March: in review

Copy of HEALTH

Here we go again. March has passed me by in a flurry of activity and I feel a little bit dazed that it’s all over and done with now. I’ve been hopping between lots of different projects, clients and appointments and I’m not sure my brain has quite caught up with my feet.

All that said, it has been a really fun and rewarding month with a great deal to reflect on. What a relief after last month’s intro, eh?!

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The end of March marks the end of my time at Rethink Mental Illness which I’m genuinely pretty sad about. It has been a really special project to work on and I’ve finished my week doing an assembly to sixth formers about mental health awareness, catching up with champions and writing impact reports. It has really allowed me to see what I’ve achieved, to hear from champions what it has meant to them and to get a very satisfying sort of closure. This project has really reaffirmed my desire to do more work in the world of young people’s mental health.

I’ve also been out and about with both Future First and Brook this month, running their programmes in schools. Mid month I got to go back to the first school I ever taught in to deliver an employability session which felt very special indeed. It was so strange to find the environment so familiar again, even 7 years later, and yet to realise how much I’ve changed and grown since I left.

As the month drew to a close I began a new project with Inspire Education Business Partnership, who are leading the HeadStart Action programme in Hackney. Over the next few months I’ll be mentoring a caseload of students on the programme 1-1, supporting them to reflect on progress and set goals. My first sessions were a real joy and I can’t wait to get to know my students better and see them progress.

Finally, I spent two brilliant days this month doing Youth Mental Health First Aid training. It was good to cement my knowledge and recognise how well versed I already was in the field – I’m really pleased to have the qualification now and to feel confident I can support young people effectively.

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This month has seen a series of endings, including the pilot of the Write Like a Grrrl ROAR programme. It was such a joy to work with the girls across the workshops in March and to hear them speak so positively about it at the end. I’ve never been more excited to complete funding applications.

Once the project was over, I immediately switched my Thursday evenings from teaching to learning, starting a 4 week illustration course at House of Illustration. I’m really enjoying it so far – it has encouraged me to do more and worry less about perfection, trying new techniques and getting creative.

Slightly less sexy news is that I’ve finally made my way into the Royal Free for my GET appointments after an 8 month wait post-consultation. The honest feedback so far is that, despite trying to go in with an open mind, it’s very disappointing. I feel so relieved my GP has done a good job of getting me on helpful medications and that I’m fortunate enough to have found (and to be able to afford) my osteopath.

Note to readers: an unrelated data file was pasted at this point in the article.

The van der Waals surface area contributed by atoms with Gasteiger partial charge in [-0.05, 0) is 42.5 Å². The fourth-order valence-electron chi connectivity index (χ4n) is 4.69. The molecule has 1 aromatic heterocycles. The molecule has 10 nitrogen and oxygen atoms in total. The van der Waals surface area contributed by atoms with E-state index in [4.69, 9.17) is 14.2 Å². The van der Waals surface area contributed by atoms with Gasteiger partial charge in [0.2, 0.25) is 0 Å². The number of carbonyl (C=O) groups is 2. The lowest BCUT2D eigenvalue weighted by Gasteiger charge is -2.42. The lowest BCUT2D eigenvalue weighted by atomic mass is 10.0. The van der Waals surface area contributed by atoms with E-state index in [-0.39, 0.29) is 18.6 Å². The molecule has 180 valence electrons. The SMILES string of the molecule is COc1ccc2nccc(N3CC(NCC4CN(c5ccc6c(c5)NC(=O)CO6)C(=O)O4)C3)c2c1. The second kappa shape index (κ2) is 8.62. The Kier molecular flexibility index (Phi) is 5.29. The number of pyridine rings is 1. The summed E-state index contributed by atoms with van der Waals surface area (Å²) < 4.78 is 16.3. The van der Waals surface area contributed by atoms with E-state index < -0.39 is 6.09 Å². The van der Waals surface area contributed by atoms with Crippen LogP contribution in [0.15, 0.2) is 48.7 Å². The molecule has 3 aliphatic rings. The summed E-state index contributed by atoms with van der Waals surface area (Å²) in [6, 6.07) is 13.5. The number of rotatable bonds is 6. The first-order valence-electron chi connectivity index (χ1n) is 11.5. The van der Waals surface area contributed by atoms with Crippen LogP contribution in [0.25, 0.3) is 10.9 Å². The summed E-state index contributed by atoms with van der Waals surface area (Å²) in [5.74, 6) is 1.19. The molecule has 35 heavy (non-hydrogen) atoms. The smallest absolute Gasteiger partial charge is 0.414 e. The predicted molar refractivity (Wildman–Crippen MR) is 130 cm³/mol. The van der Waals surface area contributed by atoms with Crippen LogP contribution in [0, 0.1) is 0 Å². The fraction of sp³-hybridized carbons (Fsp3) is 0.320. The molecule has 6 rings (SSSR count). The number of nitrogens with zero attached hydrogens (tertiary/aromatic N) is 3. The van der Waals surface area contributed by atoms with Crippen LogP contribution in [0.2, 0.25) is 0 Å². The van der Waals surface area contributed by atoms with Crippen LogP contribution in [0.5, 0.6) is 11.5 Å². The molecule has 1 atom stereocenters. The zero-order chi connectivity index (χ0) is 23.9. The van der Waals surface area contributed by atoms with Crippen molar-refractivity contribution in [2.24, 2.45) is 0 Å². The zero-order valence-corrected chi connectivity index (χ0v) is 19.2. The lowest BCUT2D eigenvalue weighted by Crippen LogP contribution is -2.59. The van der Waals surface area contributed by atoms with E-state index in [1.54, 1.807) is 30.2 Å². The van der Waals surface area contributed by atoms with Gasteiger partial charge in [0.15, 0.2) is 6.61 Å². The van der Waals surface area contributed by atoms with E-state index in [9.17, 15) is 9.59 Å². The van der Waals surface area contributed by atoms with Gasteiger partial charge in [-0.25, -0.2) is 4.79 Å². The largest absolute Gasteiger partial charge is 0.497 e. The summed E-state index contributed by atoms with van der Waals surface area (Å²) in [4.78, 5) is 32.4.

If these appointments were all I had to go on I think I’d feel worse than I would without them. Truly, there’s nothing like having the person treating you say “I know I don’t have chronic fatigue… thankfully. Touch wood I never get it!” to make you feel supported and good about yourself. Let’s not even go into when he told me how he prefers to talk about M.E as “a situation, not a condition”. If I’d known this was what was in store, I probably wouldn’t have expended the energy and NHS funding on fighting to get onto the service’s books. Oh well. You live, you learn.

I did get to share some of my story and experiences regarding M.E with a journalist from The Sunday Times this month, however, which was an empowering experience. After a flurry of ignorant and stigmatising pieces in the media about my condition (mostly focused on scientists claiming online abuse was driving them away from research – not that their research is based on a psychosocial model disproved by biomedical research…) it felt empowering to speak honestly about the reality of M.E A couple of my quotes were used to frame the article’s introduction and you can find it here.

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April so far is looking like a relatively open book, leaving this section rather clear. After an intense first few months of the year I’m intending on taking a little time off to rest, regroup and figure out what I want to do next. There are a few different opportunities on the horizon so I’m excited, if a little uncertain, about what might come next.

In the meantime I’ll be working on my novel, heading to the theatre and finishing my illustration course. Here’s to a creative month ahead.


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